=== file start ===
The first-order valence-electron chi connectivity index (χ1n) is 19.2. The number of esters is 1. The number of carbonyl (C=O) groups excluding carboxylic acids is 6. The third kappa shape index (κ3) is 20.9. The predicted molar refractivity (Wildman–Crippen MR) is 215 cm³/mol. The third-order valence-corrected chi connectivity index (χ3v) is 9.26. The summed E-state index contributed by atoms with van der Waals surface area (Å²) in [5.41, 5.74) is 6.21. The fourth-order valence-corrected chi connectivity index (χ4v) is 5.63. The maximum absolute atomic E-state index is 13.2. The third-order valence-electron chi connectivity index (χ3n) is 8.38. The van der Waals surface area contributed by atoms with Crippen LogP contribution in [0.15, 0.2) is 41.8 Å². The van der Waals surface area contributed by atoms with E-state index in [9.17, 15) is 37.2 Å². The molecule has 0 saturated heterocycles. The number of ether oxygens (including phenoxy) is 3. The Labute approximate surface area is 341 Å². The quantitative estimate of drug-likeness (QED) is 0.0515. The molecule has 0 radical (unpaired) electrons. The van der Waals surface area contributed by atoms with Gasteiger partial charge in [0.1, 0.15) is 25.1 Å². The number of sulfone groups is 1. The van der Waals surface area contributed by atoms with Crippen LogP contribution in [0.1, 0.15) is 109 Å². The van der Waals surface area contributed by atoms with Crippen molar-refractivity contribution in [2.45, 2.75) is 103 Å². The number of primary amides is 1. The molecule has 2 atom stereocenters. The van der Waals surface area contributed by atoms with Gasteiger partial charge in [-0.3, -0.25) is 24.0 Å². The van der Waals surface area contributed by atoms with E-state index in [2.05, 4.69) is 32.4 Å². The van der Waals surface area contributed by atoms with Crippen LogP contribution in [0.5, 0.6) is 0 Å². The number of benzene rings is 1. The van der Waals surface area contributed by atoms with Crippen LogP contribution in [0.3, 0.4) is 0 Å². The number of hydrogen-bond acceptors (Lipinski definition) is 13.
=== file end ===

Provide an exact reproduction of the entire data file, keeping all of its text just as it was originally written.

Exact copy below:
The first-order valence-electron chi connectivity index (χ1n) is 19.2. The number of esters is 1. The number of carbonyl (C=O) groups excluding carboxylic acids is 6. The third kappa shape index (κ3) is 20.9. The predicted molar refractivity (Wildman–Crippen MR) is 215 cm³/mol. The third-order valence-corrected chi connectivity index (χ3v) is 9.26. The summed E-state index contributed by atoms with van der Waals surface area (Å²) in [5.41, 5.74) is 6.21. The fourth-order valence-corrected chi connectivity index (χ4v) is 5.63. The maximum absolute atomic E-state index is 13.2. The third-order valence-electron chi connectivity index (χ3n) is 8.38. The van der Waals surface area contributed by atoms with Crippen LogP contribution in [0.15, 0.2) is 41.8 Å². The van der Waals surface area contributed by atoms with E-state index in [9.17, 15) is 37.2 Å². The molecule has 0 saturated heterocycles. The number of ether oxygens (including phenoxy) is 3. The Labute approximate surface area is 341 Å². The quantitative estimate of drug-likeness (QED) is 0.0515. The molecule has 0 radical (unpaired) electrons. The van der Waals surface area contributed by atoms with Gasteiger partial charge in [0.1, 0.15) is 25.1 Å². The number of sulfone groups is 1. The van der Waals surface area contributed by atoms with Crippen LogP contribution in [0.1, 0.15) is 109 Å². The van der Waals surface area contributed by atoms with Crippen molar-refractivity contribution in [2.45, 2.75) is 103 Å². The number of primary amides is 1. The molecule has 2 atom stereocenters. The van der Waals surface area contributed by atoms with Gasteiger partial charge in [-0.3, -0.25) is 24.0 Å². The van der Waals surface area contributed by atoms with E-state index in [2.05, 4.69) is 32.4 Å². The van der Waals surface area contributed by atoms with Crippen LogP contribution in [0.5, 0.6) is 0 Å². The number of benzene rings is 1. The van der Waals surface area contributed by atoms with Crippen LogP contribution in [0.3, 0.4) is 0 Å². The number of hydrogen-bond acceptors (Lipinski definition) is 13.